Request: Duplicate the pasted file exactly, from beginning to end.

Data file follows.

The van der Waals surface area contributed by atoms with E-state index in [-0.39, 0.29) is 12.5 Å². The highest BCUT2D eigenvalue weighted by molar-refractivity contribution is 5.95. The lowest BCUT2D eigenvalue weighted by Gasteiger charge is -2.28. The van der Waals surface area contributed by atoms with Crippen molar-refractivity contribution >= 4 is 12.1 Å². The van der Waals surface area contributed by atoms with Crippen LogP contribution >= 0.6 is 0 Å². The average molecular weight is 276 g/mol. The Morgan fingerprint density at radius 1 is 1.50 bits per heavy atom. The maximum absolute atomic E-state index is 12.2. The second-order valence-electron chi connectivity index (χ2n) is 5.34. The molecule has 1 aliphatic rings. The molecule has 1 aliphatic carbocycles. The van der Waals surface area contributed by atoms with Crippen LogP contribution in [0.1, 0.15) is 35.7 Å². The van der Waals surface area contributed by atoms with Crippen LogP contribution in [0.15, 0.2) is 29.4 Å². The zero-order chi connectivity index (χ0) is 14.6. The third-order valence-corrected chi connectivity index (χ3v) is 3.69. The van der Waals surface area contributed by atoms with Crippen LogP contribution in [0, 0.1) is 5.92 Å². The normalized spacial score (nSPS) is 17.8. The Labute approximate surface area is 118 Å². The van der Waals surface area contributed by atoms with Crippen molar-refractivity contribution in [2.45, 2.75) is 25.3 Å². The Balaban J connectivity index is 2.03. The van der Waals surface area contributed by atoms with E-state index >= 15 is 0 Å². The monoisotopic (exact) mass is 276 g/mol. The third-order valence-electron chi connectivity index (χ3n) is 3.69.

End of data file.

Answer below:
The van der Waals surface area contributed by atoms with E-state index in [-0.39, 0.29) is 12.5 Å². The highest BCUT2D eigenvalue weighted by molar-refractivity contribution is 5.95. The lowest BCUT2D eigenvalue weighted by Gasteiger charge is -2.28. The van der Waals surface area contributed by atoms with Crippen molar-refractivity contribution >= 4 is 12.1 Å². The van der Waals surface area contributed by atoms with Crippen LogP contribution >= 0.6 is 0 Å². The average molecular weight is 276 g/mol. The Morgan fingerprint density at radius 1 is 1.50 bits per heavy atom. The maximum absolute atomic E-state index is 12.2. The second-order valence-electron chi connectivity index (χ2n) is 5.34. The molecule has 1 aliphatic rings. The molecule has 1 aliphatic carbocycles. The van der Waals surface area contributed by atoms with Crippen LogP contribution in [0.1, 0.15) is 35.7 Å². The van der Waals surface area contributed by atoms with Crippen LogP contribution in [0.15, 0.2) is 29.4 Å². The zero-order chi connectivity index (χ0) is 14.6. The third-order valence-corrected chi connectivity index (χ3v) is 3.69. The van der Waals surface area contributed by atoms with Crippen LogP contribution in [0, 0.1) is 5.92 Å². The normalized spacial score (nSPS) is 17.8. The Labute approximate surface area is 118 Å². The van der Waals surface area contributed by atoms with Crippen molar-refractivity contribution in [2.45, 2.75) is 25.3 Å². The Balaban J connectivity index is 2.03. The van der Waals surface area contributed by atoms with E-state index >= 15 is 0 Å². The monoisotopic (exact) mass is 276 g/mol. The third-order valence-electron chi connectivity index (χ3n) is 3.69.